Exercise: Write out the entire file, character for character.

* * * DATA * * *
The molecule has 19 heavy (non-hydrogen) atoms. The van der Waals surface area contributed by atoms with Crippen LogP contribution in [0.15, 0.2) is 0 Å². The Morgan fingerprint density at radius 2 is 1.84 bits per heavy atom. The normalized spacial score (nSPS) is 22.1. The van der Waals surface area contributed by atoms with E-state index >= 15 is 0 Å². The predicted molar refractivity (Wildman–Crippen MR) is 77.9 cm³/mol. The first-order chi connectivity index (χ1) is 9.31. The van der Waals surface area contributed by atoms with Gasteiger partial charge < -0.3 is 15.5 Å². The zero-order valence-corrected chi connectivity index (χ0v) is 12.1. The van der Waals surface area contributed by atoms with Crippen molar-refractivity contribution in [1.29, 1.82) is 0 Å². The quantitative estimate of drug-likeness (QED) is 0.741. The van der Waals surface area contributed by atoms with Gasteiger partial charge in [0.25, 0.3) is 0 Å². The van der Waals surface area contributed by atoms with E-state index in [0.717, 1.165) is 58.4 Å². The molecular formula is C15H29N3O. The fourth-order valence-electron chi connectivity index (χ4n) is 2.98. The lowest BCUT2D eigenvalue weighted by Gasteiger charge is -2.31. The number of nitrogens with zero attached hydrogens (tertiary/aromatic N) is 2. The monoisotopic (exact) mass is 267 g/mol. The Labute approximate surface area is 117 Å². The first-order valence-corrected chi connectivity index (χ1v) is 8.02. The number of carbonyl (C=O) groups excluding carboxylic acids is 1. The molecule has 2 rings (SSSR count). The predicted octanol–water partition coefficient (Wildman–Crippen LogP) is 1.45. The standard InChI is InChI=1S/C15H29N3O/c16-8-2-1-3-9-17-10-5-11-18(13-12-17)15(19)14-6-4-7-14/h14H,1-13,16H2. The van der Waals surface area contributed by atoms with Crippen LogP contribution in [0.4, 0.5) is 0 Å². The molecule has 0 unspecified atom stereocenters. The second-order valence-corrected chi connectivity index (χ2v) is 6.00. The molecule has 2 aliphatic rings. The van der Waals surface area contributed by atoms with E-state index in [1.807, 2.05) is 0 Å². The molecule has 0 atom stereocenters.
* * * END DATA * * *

The molecule has 19 heavy (non-hydrogen) atoms. The van der Waals surface area contributed by atoms with Crippen LogP contribution in [0.15, 0.2) is 0 Å². The Morgan fingerprint density at radius 2 is 1.84 bits per heavy atom. The normalized spacial score (nSPS) is 22.1. The van der Waals surface area contributed by atoms with E-state index >= 15 is 0 Å². The predicted molar refractivity (Wildman–Crippen MR) is 77.9 cm³/mol. The first-order chi connectivity index (χ1) is 9.31. The van der Waals surface area contributed by atoms with Gasteiger partial charge < -0.3 is 15.5 Å². The zero-order valence-corrected chi connectivity index (χ0v) is 12.1. The van der Waals surface area contributed by atoms with Crippen molar-refractivity contribution in [1.29, 1.82) is 0 Å². The quantitative estimate of drug-likeness (QED) is 0.741. The van der Waals surface area contributed by atoms with Gasteiger partial charge in [0.25, 0.3) is 0 Å². The van der Waals surface area contributed by atoms with E-state index in [0.717, 1.165) is 58.4 Å². The molecular formula is C15H29N3O. The fourth-order valence-electron chi connectivity index (χ4n) is 2.98. The lowest BCUT2D eigenvalue weighted by Gasteiger charge is -2.31. The number of nitrogens with zero attached hydrogens (tertiary/aromatic N) is 2. The monoisotopic (exact) mass is 267 g/mol. The Labute approximate surface area is 117 Å². The first-order valence-corrected chi connectivity index (χ1v) is 8.02. The number of carbonyl (C=O) groups excluding carboxylic acids is 1. The molecule has 2 rings (SSSR count). The predicted octanol–water partition coefficient (Wildman–Crippen LogP) is 1.45. The standard InChI is InChI=1S/C15H29N3O/c16-8-2-1-3-9-17-10-5-11-18(13-12-17)15(19)14-6-4-7-14/h14H,1-13,16H2. The van der Waals surface area contributed by atoms with Crippen LogP contribution in [0.4, 0.5) is 0 Å². The molecule has 0 unspecified atom stereocenters. The second-order valence-corrected chi connectivity index (χ2v) is 6.00. The molecule has 2 aliphatic rings. The van der Waals surface area contributed by atoms with E-state index in [1.807, 2.05) is 0 Å². The molecule has 0 atom stereocenters.